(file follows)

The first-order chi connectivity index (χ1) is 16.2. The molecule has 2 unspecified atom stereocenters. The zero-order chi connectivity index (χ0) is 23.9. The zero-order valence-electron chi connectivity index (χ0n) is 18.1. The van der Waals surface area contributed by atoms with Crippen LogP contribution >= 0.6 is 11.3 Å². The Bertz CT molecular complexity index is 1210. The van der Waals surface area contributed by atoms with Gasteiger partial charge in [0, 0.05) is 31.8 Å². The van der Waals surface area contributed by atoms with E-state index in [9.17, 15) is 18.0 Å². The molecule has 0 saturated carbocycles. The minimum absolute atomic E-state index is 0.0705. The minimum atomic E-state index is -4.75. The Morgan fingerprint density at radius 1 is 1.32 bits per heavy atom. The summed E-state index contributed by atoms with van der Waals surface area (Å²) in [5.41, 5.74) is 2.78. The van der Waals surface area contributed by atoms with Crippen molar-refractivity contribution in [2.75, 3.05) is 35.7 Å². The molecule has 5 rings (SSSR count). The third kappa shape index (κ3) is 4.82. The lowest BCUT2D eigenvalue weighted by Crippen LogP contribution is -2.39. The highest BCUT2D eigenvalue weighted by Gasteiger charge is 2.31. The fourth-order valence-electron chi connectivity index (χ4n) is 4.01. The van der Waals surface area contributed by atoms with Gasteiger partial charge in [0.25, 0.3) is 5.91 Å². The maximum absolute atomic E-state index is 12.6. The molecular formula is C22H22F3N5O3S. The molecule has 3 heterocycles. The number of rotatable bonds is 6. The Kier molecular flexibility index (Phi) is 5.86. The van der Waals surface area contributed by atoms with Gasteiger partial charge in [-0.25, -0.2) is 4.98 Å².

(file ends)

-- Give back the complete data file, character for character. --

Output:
The first-order chi connectivity index (χ1) is 16.2. The molecule has 2 unspecified atom stereocenters. The zero-order chi connectivity index (χ0) is 23.9. The zero-order valence-electron chi connectivity index (χ0n) is 18.1. The van der Waals surface area contributed by atoms with Crippen LogP contribution >= 0.6 is 11.3 Å². The Bertz CT molecular complexity index is 1210. The van der Waals surface area contributed by atoms with Gasteiger partial charge in [0, 0.05) is 31.8 Å². The van der Waals surface area contributed by atoms with E-state index in [9.17, 15) is 18.0 Å². The molecule has 0 saturated carbocycles. The minimum absolute atomic E-state index is 0.0705. The minimum atomic E-state index is -4.75. The Morgan fingerprint density at radius 1 is 1.32 bits per heavy atom. The summed E-state index contributed by atoms with van der Waals surface area (Å²) in [5.41, 5.74) is 2.78. The van der Waals surface area contributed by atoms with Crippen molar-refractivity contribution in [2.75, 3.05) is 35.7 Å². The molecule has 5 rings (SSSR count). The third kappa shape index (κ3) is 4.82. The lowest BCUT2D eigenvalue weighted by Crippen LogP contribution is -2.39. The highest BCUT2D eigenvalue weighted by Gasteiger charge is 2.31. The fourth-order valence-electron chi connectivity index (χ4n) is 4.01. The van der Waals surface area contributed by atoms with Gasteiger partial charge in [0.25, 0.3) is 5.91 Å². The maximum absolute atomic E-state index is 12.6. The molecular formula is C22H22F3N5O3S. The molecule has 3 heterocycles. The number of rotatable bonds is 6. The Kier molecular flexibility index (Phi) is 5.86. The van der Waals surface area contributed by atoms with Gasteiger partial charge in [-0.25, -0.2) is 4.98 Å².